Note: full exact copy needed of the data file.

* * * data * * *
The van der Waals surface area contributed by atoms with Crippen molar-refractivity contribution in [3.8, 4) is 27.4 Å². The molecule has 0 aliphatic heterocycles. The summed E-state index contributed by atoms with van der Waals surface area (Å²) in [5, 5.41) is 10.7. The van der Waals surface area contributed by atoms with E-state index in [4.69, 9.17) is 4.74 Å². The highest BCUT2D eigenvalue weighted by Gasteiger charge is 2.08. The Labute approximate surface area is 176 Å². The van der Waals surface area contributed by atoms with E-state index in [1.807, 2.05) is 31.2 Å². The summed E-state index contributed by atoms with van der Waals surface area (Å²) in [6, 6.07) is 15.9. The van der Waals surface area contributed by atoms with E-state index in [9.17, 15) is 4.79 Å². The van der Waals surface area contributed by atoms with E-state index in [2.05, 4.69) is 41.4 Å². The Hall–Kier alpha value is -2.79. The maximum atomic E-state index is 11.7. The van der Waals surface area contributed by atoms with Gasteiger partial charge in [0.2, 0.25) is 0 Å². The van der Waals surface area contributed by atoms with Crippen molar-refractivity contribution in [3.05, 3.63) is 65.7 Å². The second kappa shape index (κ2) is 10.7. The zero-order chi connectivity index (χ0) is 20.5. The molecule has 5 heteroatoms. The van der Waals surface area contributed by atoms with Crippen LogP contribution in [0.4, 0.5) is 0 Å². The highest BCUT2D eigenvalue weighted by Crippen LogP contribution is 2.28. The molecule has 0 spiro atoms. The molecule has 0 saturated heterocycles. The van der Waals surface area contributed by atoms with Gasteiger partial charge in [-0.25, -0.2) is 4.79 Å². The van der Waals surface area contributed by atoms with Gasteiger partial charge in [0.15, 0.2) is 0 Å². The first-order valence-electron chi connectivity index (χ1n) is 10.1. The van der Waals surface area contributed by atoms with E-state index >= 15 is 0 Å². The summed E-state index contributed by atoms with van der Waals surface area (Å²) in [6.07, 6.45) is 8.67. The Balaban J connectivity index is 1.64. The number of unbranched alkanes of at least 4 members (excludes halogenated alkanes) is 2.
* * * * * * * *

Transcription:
The van der Waals surface area contributed by atoms with Crippen molar-refractivity contribution in [3.8, 4) is 27.4 Å². The molecule has 0 aliphatic heterocycles. The summed E-state index contributed by atoms with van der Waals surface area (Å²) in [5, 5.41) is 10.7. The van der Waals surface area contributed by atoms with E-state index in [4.69, 9.17) is 4.74 Å². The highest BCUT2D eigenvalue weighted by Gasteiger charge is 2.08. The Labute approximate surface area is 176 Å². The van der Waals surface area contributed by atoms with E-state index in [1.807, 2.05) is 31.2 Å². The summed E-state index contributed by atoms with van der Waals surface area (Å²) in [6, 6.07) is 15.9. The van der Waals surface area contributed by atoms with E-state index in [9.17, 15) is 4.79 Å². The van der Waals surface area contributed by atoms with E-state index in [2.05, 4.69) is 41.4 Å². The Hall–Kier alpha value is -2.79. The maximum atomic E-state index is 11.7. The van der Waals surface area contributed by atoms with Gasteiger partial charge in [0.2, 0.25) is 0 Å². The van der Waals surface area contributed by atoms with Crippen molar-refractivity contribution in [3.05, 3.63) is 65.7 Å². The second kappa shape index (κ2) is 10.7. The zero-order chi connectivity index (χ0) is 20.5. The molecule has 5 heteroatoms. The van der Waals surface area contributed by atoms with Crippen LogP contribution in [0.4, 0.5) is 0 Å². The highest BCUT2D eigenvalue weighted by Crippen LogP contribution is 2.28. The molecule has 0 spiro atoms. The molecule has 0 saturated heterocycles. The van der Waals surface area contributed by atoms with Gasteiger partial charge in [-0.25, -0.2) is 4.79 Å². The van der Waals surface area contributed by atoms with Gasteiger partial charge in [0.15, 0.2) is 0 Å². The first-order valence-electron chi connectivity index (χ1n) is 10.1. The van der Waals surface area contributed by atoms with E-state index >= 15 is 0 Å². The summed E-state index contributed by atoms with van der Waals surface area (Å²) in [6.07, 6.45) is 8.67. The Balaban J connectivity index is 1.64. The number of unbranched alkanes of at least 4 members (excludes halogenated alkanes) is 2.